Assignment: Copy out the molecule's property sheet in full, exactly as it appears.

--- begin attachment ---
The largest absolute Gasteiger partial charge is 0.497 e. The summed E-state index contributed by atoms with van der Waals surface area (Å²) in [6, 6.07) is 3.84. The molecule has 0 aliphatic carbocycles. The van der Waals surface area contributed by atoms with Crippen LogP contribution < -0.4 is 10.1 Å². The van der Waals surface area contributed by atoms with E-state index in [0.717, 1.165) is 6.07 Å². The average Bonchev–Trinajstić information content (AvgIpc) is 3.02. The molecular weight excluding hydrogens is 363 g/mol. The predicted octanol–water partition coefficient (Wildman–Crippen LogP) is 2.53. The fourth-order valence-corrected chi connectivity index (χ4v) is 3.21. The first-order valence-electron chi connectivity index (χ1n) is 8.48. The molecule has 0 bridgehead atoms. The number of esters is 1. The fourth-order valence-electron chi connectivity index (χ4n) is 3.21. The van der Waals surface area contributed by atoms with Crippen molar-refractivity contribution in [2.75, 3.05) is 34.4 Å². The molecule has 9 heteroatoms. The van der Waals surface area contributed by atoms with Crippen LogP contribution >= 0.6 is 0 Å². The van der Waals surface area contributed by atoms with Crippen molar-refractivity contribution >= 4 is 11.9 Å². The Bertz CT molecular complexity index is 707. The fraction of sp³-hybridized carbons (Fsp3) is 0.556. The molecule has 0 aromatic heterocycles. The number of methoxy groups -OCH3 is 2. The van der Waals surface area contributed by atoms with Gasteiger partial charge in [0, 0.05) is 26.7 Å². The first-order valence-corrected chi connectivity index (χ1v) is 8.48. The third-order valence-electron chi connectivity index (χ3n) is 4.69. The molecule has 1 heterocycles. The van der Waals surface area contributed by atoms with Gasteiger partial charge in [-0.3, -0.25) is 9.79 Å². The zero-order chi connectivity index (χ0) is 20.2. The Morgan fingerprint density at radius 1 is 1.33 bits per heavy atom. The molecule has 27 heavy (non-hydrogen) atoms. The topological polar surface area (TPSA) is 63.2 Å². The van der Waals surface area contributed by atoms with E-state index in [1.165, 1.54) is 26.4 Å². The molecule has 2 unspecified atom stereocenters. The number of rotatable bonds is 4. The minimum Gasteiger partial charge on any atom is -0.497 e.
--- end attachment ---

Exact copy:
The largest absolute Gasteiger partial charge is 0.497 e. The summed E-state index contributed by atoms with van der Waals surface area (Å²) in [6, 6.07) is 3.84. The molecule has 0 aliphatic carbocycles. The van der Waals surface area contributed by atoms with Crippen LogP contribution < -0.4 is 10.1 Å². The van der Waals surface area contributed by atoms with E-state index in [0.717, 1.165) is 6.07 Å². The average Bonchev–Trinajstić information content (AvgIpc) is 3.02. The molecular weight excluding hydrogens is 363 g/mol. The predicted octanol–water partition coefficient (Wildman–Crippen LogP) is 2.53. The fourth-order valence-corrected chi connectivity index (χ4v) is 3.21. The first-order valence-electron chi connectivity index (χ1n) is 8.48. The molecule has 0 bridgehead atoms. The number of esters is 1. The fourth-order valence-electron chi connectivity index (χ4n) is 3.21. The van der Waals surface area contributed by atoms with Crippen molar-refractivity contribution in [2.75, 3.05) is 34.4 Å². The molecule has 9 heteroatoms. The van der Waals surface area contributed by atoms with Crippen LogP contribution >= 0.6 is 0 Å². The van der Waals surface area contributed by atoms with Crippen molar-refractivity contribution >= 4 is 11.9 Å². The Bertz CT molecular complexity index is 707. The fraction of sp³-hybridized carbons (Fsp3) is 0.556. The molecule has 0 aromatic heterocycles. The number of methoxy groups -OCH3 is 2. The van der Waals surface area contributed by atoms with Gasteiger partial charge in [0, 0.05) is 26.7 Å². The first-order valence-corrected chi connectivity index (χ1v) is 8.48. The third-order valence-electron chi connectivity index (χ3n) is 4.69. The molecule has 1 heterocycles. The van der Waals surface area contributed by atoms with Gasteiger partial charge in [-0.3, -0.25) is 9.79 Å². The zero-order chi connectivity index (χ0) is 20.2. The Morgan fingerprint density at radius 1 is 1.33 bits per heavy atom. The molecule has 27 heavy (non-hydrogen) atoms. The topological polar surface area (TPSA) is 63.2 Å². The van der Waals surface area contributed by atoms with E-state index in [1.165, 1.54) is 26.4 Å². The molecule has 2 unspecified atom stereocenters. The number of rotatable bonds is 4. The minimum Gasteiger partial charge on any atom is -0.497 e.